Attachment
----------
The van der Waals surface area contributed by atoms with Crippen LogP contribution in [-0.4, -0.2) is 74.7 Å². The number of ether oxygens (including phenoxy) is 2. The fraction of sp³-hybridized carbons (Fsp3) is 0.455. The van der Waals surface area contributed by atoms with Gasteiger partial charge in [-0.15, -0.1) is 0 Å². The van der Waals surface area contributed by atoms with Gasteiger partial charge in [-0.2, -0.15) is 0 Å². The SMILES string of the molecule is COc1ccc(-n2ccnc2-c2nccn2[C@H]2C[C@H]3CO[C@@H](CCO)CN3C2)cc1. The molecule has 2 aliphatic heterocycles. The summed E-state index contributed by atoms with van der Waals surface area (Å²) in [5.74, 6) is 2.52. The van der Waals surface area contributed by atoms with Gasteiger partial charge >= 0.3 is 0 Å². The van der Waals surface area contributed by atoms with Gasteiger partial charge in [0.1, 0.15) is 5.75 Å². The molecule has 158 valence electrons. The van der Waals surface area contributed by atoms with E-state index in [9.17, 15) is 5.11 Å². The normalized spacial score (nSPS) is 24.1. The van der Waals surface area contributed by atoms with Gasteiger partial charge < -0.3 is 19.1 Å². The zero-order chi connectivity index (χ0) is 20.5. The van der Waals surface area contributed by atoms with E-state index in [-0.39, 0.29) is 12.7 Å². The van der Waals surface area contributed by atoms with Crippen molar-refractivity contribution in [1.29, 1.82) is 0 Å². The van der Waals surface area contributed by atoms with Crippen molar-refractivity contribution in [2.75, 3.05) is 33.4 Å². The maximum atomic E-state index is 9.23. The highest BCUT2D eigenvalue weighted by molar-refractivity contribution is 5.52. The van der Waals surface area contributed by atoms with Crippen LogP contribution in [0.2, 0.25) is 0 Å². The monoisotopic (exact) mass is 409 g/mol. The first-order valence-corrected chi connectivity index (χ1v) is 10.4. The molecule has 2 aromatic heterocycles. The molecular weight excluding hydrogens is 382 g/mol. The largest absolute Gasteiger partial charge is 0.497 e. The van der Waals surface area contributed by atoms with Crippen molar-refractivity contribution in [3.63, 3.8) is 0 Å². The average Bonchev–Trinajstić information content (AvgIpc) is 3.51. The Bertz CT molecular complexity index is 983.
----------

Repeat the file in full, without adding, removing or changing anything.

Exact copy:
The van der Waals surface area contributed by atoms with Crippen LogP contribution in [-0.4, -0.2) is 74.7 Å². The number of ether oxygens (including phenoxy) is 2. The fraction of sp³-hybridized carbons (Fsp3) is 0.455. The van der Waals surface area contributed by atoms with Gasteiger partial charge in [-0.15, -0.1) is 0 Å². The van der Waals surface area contributed by atoms with Gasteiger partial charge in [-0.2, -0.15) is 0 Å². The SMILES string of the molecule is COc1ccc(-n2ccnc2-c2nccn2[C@H]2C[C@H]3CO[C@@H](CCO)CN3C2)cc1. The molecule has 2 aliphatic heterocycles. The summed E-state index contributed by atoms with van der Waals surface area (Å²) in [5.74, 6) is 2.52. The van der Waals surface area contributed by atoms with Gasteiger partial charge >= 0.3 is 0 Å². The van der Waals surface area contributed by atoms with Gasteiger partial charge in [0.1, 0.15) is 5.75 Å². The molecule has 158 valence electrons. The van der Waals surface area contributed by atoms with E-state index in [9.17, 15) is 5.11 Å². The normalized spacial score (nSPS) is 24.1. The van der Waals surface area contributed by atoms with Gasteiger partial charge < -0.3 is 19.1 Å². The zero-order chi connectivity index (χ0) is 20.5. The van der Waals surface area contributed by atoms with E-state index in [-0.39, 0.29) is 12.7 Å². The van der Waals surface area contributed by atoms with Crippen molar-refractivity contribution in [1.29, 1.82) is 0 Å². The van der Waals surface area contributed by atoms with Crippen molar-refractivity contribution in [2.75, 3.05) is 33.4 Å². The maximum atomic E-state index is 9.23. The highest BCUT2D eigenvalue weighted by molar-refractivity contribution is 5.52. The van der Waals surface area contributed by atoms with Crippen LogP contribution in [0.2, 0.25) is 0 Å². The monoisotopic (exact) mass is 409 g/mol. The first-order valence-corrected chi connectivity index (χ1v) is 10.4. The molecule has 2 aromatic heterocycles. The molecular weight excluding hydrogens is 382 g/mol. The largest absolute Gasteiger partial charge is 0.497 e. The van der Waals surface area contributed by atoms with Crippen molar-refractivity contribution in [3.63, 3.8) is 0 Å². The average Bonchev–Trinajstić information content (AvgIpc) is 3.51. The Bertz CT molecular complexity index is 983.